AASoci  Vol.2 No.2 , June 2012
Middle Class International Migration: French Nationals Working in the UK
Author(s) Rueyling Tzeng
ABSTRACT
International migration researchers have generally focused on either high-level managers and specialists working for multinational corporations, or laborers and blue collar workers who move from developing to developed countries. But international migration patterns are clearly more diverse in composition and structure. Middle class workers who voluntarily leave their home countries in search of white collar positions represent one under-researched group. The few international migration studies that have been conducted for this group have focused on workers from English-speaking countries. This research will concentrate on a significant number of French speakers (up to one-half million), mostly under the age of 35, who have crossed the English Channel to live and work in the United Kingdom. I will examine the mechanisms that facilitate such migration, the kinds of jobs these migrants perform, and how their migration fits in with their long-term employment plans. The majority of French migrants are strongly career-oriented, unlike many of their counterparts from English-speaking countries who emphasize self-realization and exploration. I also explore the question of why EU migration from non-EU countries still exceeds intra-EU migration.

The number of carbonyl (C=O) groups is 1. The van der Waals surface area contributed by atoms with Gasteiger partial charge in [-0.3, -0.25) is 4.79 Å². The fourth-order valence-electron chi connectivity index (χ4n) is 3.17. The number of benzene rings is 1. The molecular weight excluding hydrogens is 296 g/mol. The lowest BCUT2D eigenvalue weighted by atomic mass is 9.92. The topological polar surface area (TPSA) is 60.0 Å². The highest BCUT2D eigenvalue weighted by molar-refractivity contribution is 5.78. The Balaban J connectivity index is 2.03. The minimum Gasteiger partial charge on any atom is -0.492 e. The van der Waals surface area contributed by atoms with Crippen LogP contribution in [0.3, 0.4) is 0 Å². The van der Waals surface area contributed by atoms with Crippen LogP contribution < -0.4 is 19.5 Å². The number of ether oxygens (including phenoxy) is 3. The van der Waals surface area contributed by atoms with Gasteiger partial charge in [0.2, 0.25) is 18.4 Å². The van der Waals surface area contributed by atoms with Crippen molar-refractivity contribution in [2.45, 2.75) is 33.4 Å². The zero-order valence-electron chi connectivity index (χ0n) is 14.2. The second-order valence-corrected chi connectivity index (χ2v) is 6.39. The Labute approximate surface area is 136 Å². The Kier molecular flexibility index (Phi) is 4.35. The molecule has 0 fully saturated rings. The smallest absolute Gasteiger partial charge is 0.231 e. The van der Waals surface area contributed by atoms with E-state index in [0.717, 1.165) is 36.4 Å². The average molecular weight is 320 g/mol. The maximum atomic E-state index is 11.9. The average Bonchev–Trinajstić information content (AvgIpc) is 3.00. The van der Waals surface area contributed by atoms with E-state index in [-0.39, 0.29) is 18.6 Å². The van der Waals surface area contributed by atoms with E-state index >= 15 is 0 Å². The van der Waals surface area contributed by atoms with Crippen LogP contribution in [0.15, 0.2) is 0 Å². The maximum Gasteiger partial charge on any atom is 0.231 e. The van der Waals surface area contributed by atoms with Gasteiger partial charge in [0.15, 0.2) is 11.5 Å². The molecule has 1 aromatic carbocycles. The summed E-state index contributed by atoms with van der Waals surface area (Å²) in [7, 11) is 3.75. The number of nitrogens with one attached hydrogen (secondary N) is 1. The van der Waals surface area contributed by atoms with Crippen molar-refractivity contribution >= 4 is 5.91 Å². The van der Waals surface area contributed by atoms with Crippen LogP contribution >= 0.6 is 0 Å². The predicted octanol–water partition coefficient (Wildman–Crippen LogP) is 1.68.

Cite this paper
Tzeng, R. (2012). Middle Class International Migration: French Nationals Working in the UK. Advances in Applied Sociology, 2, 120-126. doi: 10.4236/aasoci.2012.22016.
References
[1]   Amit, V. (2002). The moving “expert”: A study of mobile professionals in the Cayman Islands and North America. In N. N. S?rensen, & K. F. Olwig (Eds.), Work and migration: Life and livelihoods in a globalizing world (pp. 145-160). London: Routledge.

[2]   Banai, M., & Harry, W. (2004). Boundaryless global careers: The international itinerants. International Studies of Management and Organization, 34, 96-120.

[3]   Bellion, G. (2005). French business in the UK-A survey. (University of Franche-Comté MSc Project). URL (last checked 10 May 2010). http://www.reloburo.com/fr/features/projetGB0905.pdf

[4]   Braun, M., & Recchi, E. (2009). Free-moving west Europeans: An empirically based portrait. In H. Fassmann, M. Haller, & D. Lane, (Eds.), Migration and mobility in Europe: Trends, patterns and control (pp. 85-101). Northampton, MA: Edward Elgar Publishing.

[5]   Conradson, D., & Latham, A. (2005). Friendship, networks and transnationality in a world city: Antipodean transmigrants in London. Journal of Ethnic and Migration Studies, 31, 287-305. doi:10.1080/1369183042000339936

[6]   Crystal, D. (2003). English as a global language (2nd ed.). Cambridge: Cambridge University Press. doi:10.1017/CBO9780511486999